Characteristics of ZKPs

The above exposes a very important characteristic of ZKPs, they are probabilistic – the more tests are conducted the slimmer my chances of successfully cheating, and you can adjust the number of tests depending on how sure you want to be. So with one true/false test I have a ½ chance of cheating successfully, with two tests ¼, with three ⅛, and so on until we’ve run one, ten, or a hundred thousand tests and you’re pretty sure I’m not cheating.

ZKPs have been around for a few decades now, but were not usable in blockchains because, surprise surprise, until recently it was very expensive to compute a ZKP enough times to prove a statement to a satisfactory degree. Through the effort of many researchers, however, there are now multiple algorithms with interesting names like “zk-snark”, “bulletproof”, “zk-stark”, and “set membership” that can be used fairly effectively. There are even cryptocurrencies based on ZKPs, such as ZCash (which uses zk-snarks, and because of that requires an initial trusted setup described as a “ceremony”).

We will not go into the specifics of each algorithm, as it’s early days even by blockchain standards, with improvements on existing types of proofs and entirely new types of proofs being published fairly often. An example of the first are zk-starks removing the requirement of the trusted setup of zk-snarks (described in https://blog.z.cash/the-design-of-the-ceremony/), a big improvement towards complete trustlessness; as for the latter, IBM last year introduced range proofs, which allow proving that a value is in a certain range, and just recently unveiled set membership, which allows to prove that a value is part of a set.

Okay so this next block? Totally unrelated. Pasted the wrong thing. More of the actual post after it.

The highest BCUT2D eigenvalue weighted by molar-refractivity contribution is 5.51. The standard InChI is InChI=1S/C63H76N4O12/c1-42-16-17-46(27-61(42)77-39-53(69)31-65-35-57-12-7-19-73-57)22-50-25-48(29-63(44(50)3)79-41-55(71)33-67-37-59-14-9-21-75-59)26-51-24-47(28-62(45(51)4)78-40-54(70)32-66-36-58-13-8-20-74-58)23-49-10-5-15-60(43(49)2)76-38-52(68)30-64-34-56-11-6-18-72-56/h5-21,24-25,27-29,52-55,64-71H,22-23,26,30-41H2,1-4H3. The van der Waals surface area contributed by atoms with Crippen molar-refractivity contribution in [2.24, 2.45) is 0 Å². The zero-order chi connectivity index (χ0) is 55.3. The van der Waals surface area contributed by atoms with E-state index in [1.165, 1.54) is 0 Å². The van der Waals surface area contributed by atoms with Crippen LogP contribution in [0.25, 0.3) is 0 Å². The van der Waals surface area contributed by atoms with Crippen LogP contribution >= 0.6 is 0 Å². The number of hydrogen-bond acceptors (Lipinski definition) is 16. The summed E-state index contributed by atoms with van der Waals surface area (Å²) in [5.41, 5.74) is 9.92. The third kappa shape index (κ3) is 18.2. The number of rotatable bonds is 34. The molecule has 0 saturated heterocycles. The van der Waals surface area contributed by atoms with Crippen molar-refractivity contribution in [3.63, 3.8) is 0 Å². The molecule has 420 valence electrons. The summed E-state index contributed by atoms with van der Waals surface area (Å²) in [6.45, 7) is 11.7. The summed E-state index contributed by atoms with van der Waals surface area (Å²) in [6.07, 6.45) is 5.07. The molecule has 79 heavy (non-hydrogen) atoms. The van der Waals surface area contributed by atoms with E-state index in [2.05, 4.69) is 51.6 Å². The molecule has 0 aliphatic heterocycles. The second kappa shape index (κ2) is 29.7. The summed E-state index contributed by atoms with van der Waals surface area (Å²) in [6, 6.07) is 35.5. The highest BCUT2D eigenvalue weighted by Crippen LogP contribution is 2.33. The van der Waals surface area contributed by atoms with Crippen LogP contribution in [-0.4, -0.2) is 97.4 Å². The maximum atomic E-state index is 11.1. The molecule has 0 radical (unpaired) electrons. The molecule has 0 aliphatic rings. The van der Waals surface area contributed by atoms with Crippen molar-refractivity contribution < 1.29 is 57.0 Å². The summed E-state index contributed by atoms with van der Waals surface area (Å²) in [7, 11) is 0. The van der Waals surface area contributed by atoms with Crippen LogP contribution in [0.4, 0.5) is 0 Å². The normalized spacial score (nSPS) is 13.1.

What can ZKPs be used for?

Widespread use of ZKPs is still some distance away; it is however one of the more interesting and promising areas of cryptographical research, both in the blockchain sphere and more generally in technology, and their potential cannot be understated. In the simplest sense, they can guarantee the validity of a transaction without leaking any information about the sender, the recipient, or the transaction itself. In banking for example, ZPKs could prove that somebody is earning enough to qualify for a loan without the need to disclose their income. In more complex systems, they could prove that a certain actor followed the rules of a protocol, thus discouraging malicious behaviour. In authentication systems, they can prove the identity of somebody without divulging personal information. Many projects (rightly) criticized for their dubious privacy practices might find a functional implementation by using ZKPs, for instance protecting the identity of minorities while still allowing them to prove that they do have access to a certain service.

Further reading (if you’re interested)